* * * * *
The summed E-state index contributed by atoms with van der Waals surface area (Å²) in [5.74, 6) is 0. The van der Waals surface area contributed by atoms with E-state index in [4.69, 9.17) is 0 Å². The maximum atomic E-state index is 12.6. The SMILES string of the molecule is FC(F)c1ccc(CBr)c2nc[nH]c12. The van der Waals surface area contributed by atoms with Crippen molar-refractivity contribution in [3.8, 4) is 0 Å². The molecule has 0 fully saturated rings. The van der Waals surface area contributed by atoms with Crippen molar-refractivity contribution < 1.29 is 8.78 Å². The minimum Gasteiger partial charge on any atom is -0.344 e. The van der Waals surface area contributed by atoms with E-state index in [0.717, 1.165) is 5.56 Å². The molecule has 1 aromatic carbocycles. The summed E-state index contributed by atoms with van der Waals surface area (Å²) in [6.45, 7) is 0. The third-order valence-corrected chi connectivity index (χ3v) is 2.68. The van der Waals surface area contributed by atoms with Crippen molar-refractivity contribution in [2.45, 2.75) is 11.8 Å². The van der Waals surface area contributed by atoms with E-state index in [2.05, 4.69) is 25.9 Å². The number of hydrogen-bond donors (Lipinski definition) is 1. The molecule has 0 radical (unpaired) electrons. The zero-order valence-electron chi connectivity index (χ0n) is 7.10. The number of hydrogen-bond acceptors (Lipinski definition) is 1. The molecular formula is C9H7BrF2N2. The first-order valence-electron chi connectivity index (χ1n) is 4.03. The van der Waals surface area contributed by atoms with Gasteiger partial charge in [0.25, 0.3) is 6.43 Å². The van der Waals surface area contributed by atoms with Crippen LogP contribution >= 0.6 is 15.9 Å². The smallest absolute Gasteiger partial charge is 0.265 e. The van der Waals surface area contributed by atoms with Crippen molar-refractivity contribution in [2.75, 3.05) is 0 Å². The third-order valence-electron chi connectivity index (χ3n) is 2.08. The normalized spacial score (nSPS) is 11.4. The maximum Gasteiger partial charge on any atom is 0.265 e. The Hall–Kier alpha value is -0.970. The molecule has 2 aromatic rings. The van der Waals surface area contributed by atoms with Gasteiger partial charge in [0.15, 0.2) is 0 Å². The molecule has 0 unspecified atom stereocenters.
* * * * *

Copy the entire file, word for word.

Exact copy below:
The summed E-state index contributed by atoms with van der Waals surface area (Å²) in [5.74, 6) is 0. The van der Waals surface area contributed by atoms with E-state index in [4.69, 9.17) is 0 Å². The maximum atomic E-state index is 12.6. The SMILES string of the molecule is FC(F)c1ccc(CBr)c2nc[nH]c12. The van der Waals surface area contributed by atoms with Crippen molar-refractivity contribution in [3.8, 4) is 0 Å². The molecule has 0 fully saturated rings. The van der Waals surface area contributed by atoms with Crippen molar-refractivity contribution < 1.29 is 8.78 Å². The minimum Gasteiger partial charge on any atom is -0.344 e. The van der Waals surface area contributed by atoms with E-state index in [0.717, 1.165) is 5.56 Å². The molecule has 1 aromatic carbocycles. The summed E-state index contributed by atoms with van der Waals surface area (Å²) in [6.45, 7) is 0. The third-order valence-corrected chi connectivity index (χ3v) is 2.68. The van der Waals surface area contributed by atoms with Crippen molar-refractivity contribution in [2.45, 2.75) is 11.8 Å². The van der Waals surface area contributed by atoms with E-state index in [2.05, 4.69) is 25.9 Å². The number of hydrogen-bond donors (Lipinski definition) is 1. The molecule has 0 radical (unpaired) electrons. The zero-order valence-electron chi connectivity index (χ0n) is 7.10. The number of hydrogen-bond acceptors (Lipinski definition) is 1. The molecular formula is C9H7BrF2N2. The first-order valence-electron chi connectivity index (χ1n) is 4.03. The van der Waals surface area contributed by atoms with Gasteiger partial charge in [0.25, 0.3) is 6.43 Å². The van der Waals surface area contributed by atoms with Crippen LogP contribution >= 0.6 is 15.9 Å². The smallest absolute Gasteiger partial charge is 0.265 e. The van der Waals surface area contributed by atoms with Crippen molar-refractivity contribution in [2.75, 3.05) is 0 Å². The third-order valence-electron chi connectivity index (χ3n) is 2.08. The normalized spacial score (nSPS) is 11.4. The maximum Gasteiger partial charge on any atom is 0.265 e. The Hall–Kier alpha value is -0.970. The molecule has 2 aromatic rings. The van der Waals surface area contributed by atoms with Gasteiger partial charge in [0.15, 0.2) is 0 Å². The molecule has 0 unspecified atom stereocenters.